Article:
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'Inspector Goole is little more than a staging device to explore the sins of the major characters.'

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'Inspector Goole is little more than a staging device to explore the sins of the major characters.' The opening scene of the play presents a solidly respectable upper middle class family at ease with itself and the world. They are at a dinner celebrating Gerald Croft's engagement to Sheila Birling and Mr Birling is holding forth on issues of the day. The year is 1912, the 'unsinkable' Titanic is about to set sail and as far Mr Birling is concerned, the First World War is not even a shadow on the horizon. You'll hear some people say war's inevitable. And to that I say - fiddlesticks! The Germans don't want war. So even before the Inspector arrives, Priestly cast doubts on the wisdom of Mr Birling in the minds of an audience who are fully aware of the history of the next six years. On closer examination the romantic nature of the evening is suspect as it transpires that Gerald's affection for Sheila is tempered by the fact that their marriage would form a profitable business association between their fathers' firms. ...read more.


pregnant. Mrs Birling adds hypocrisy to her lack of Christian charity when dealing with the despairing young woman. All of this storytelling is of course masterminded by Inspector Goole, who gives each character the chance to reveal his or her part in the sordid affair. Sheila begins to understand this when she remarks. No he's giving us rope - so that we'll hang ourselves. In the telling of the story then, Inspector Goole is a staging device. Without him and his apparent foreknowledge of the part played by each person in Eva Smith's life, the play would lack any shape or tension. However, we must also add other aspects to this central role. Just as he is the centre of the plot, the Inspector is the moral centre of the play. During the course of the investigation it does not occur to anyone to ask what crime has been committed and indeed no crime has been committed by any legal definition. ...read more.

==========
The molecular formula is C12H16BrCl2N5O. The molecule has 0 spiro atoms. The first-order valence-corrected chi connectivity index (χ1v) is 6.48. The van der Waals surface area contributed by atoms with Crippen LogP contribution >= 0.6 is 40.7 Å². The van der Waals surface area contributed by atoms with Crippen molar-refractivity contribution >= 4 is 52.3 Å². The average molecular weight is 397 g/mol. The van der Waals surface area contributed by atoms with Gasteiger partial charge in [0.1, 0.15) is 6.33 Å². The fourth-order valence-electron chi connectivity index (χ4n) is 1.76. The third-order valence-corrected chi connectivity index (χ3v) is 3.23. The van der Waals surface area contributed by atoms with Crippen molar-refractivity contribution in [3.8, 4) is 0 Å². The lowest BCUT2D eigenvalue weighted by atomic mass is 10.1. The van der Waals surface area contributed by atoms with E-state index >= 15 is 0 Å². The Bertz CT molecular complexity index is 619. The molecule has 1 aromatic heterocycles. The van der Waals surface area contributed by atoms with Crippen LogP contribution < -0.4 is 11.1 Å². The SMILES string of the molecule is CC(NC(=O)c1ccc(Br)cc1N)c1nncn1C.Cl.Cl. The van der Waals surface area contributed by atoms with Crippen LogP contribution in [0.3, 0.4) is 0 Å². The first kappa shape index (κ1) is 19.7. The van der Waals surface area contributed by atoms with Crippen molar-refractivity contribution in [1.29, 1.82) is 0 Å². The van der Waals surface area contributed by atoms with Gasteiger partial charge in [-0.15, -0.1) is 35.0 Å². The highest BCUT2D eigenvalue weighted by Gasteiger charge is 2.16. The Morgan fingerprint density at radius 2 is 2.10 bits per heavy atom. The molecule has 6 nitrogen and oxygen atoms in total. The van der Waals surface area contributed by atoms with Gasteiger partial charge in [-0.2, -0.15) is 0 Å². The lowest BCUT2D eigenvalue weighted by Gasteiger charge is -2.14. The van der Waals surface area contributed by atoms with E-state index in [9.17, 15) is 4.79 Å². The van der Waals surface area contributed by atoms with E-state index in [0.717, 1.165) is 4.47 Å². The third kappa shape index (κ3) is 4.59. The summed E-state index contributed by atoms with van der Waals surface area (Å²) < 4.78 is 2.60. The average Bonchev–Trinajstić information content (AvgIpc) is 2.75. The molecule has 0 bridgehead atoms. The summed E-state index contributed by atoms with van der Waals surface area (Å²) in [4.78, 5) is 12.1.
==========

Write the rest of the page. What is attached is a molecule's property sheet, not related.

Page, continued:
As if this coup de theatre was not enough, Priestly turns the tables again when it is announced that a real policeman is on his way. In this case who is Goole? The spirit of Eva Smith? A moralistic busybody who found her diary? A socialist agitator wishing to strike a blow against the arrogant upper classes? All these are possibilities for the audience to discuss as the play closes. J B Priestly has used the naturalistic setting of an Edwardian dining room to produce an old fashioned morality play, and at the centre of all of his achievements is Inspector Goole. He is a plot device but he is also a moral policeman, an embodiment of the collective conscience and some kind of agent acting on behalf of the troubled spirit of a suicidal girl. He is not the same kind of character as the members of the Birling household, but if he had been more 'rounded' he would not have been able to play the many roles assigned to him. ...read more.

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